Monitoring and responding to seismic events in Northeastern B.C. 

Regional seismographic network in Northeast B.C. monitors seismic events related to hydraulic fracturing and fluid disposal 

Initially six seismographic stations were installed in Northeast B.C. to enhance the Canadian National Seismographic Network . A further four stations were soon added to further enhance the network’s coverage, and the addition of the Yukon Government to the consortium in the last year has added an additional five stations near the Yukon/B.C. border.

The BC Seismic Research Consortium was established in 2012 by Geoscience BC, the Canadian Association of Petroleum Producers (CAPP), Natural Resources Canada (NRCan), and the BC Oil and Gas Commission (BCOGC). It followed a recommendation from the BCOGC in response to concerns regarding induced seismicity associated with hydraulic fracturing in the Horn River Basin. In the report, Investigation of Observed Seismicity in the Horn River Basin, the BCOGC recommended augmenting the Canadian National Seismographic Network (CNSN) to improve knowledge of the effects of induced seismicity by monitoring seismic events created by oil and gas operations that are related to hydraulic fracturing and fluid disposal. This, in turn, would increase oversight of induced low-magnitude seismic events.

The mandate of the BC Seismic Research Consortium is to monitor seismic events from oil and gas activities in the region, providing publicly available information that also enables the energy sector and the regulator to continue the safe and responsible development of B.C.’s natural gas resources. Initially funded by Geoscience BC and industry (CAPP, via the BC Oil and Gas Research and Innovation Society), project activities began with Geoscience BC and industry sharing the cost and maintenance of the seismic stations, with additional financial and technical support coming from the BCOGC and Natural Resources Canada, respectively. The Yukon Government was added as a consortium funding partner in 2016. The consortium is managed by a joint steering and technical committee comprised of representatives from each of the consortium partners.

Initially six seismographic stations were installed in Northeast B.C. to enhance the CNSN. A further four stations were soon added to further enhance the network’s coverage, and the addition of the Yukon Government to the consortium in the last year has added an additional five stations near the Yukon/B.C. border. All events registered by the network are published on the NRCan website (http://www.earthquakescanada.nrcan.gc.ca/index-eng.php), and annual project updates can be found on Geoscience BC’s website (www.geosciencebc.com).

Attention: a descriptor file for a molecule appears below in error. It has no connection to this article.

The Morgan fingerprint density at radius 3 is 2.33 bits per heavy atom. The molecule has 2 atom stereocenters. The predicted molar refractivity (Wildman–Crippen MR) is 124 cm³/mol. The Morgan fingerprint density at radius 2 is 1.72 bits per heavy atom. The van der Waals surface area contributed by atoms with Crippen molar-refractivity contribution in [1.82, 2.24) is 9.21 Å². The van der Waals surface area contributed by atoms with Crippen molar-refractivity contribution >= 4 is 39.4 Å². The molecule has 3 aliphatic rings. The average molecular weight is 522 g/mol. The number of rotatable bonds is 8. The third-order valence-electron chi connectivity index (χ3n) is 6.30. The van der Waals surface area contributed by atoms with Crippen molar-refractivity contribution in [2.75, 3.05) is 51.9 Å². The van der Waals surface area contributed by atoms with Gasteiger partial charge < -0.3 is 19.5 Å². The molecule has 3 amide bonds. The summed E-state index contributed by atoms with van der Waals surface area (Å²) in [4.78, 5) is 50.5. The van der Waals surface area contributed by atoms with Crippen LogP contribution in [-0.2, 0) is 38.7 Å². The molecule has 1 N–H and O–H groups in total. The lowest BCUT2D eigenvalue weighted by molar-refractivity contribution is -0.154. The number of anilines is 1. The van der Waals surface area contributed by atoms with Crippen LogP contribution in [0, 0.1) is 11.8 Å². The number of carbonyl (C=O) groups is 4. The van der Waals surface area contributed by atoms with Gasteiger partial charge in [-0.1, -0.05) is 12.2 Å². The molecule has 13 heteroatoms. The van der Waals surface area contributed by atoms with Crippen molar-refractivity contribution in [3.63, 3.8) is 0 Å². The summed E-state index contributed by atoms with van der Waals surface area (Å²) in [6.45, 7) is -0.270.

As the network has expanded across the Liard Basin, Horn River Basin, and Montney play, the determination of earthquake epicentres and magnitude resolution in Northeast B.C. has greatly improved. A recent internal study by the consortium-sponsored seismologist suggests the minimum detectable earthquake magnitude in the region is 1.4 to 2.4, an improvement of 0.2 in detectable magnitudes from just over a year ago.

Data regarding seismic events in Northeast B.C. are being used by the BCOGC for on-going review and development of protocols for responsible hydraulic fracturing and fluid disposal operations. This information has also been used by the oil and gas sector to improve completion practices and is also used by local communities and First Nations. A fundamental goal of BCOGC is to understand and quantify the emerging seismic hazards from oil & gas activities.

The consortium has just wrapped up its fifth year of existence, but the seismic network isn’t going away. Viewed by both local communities, government and the resource sectors as necessary to the development of natural gas in B.C., the consortium is working on ensuring the existing stations remain funded and operational today and far into the future. 

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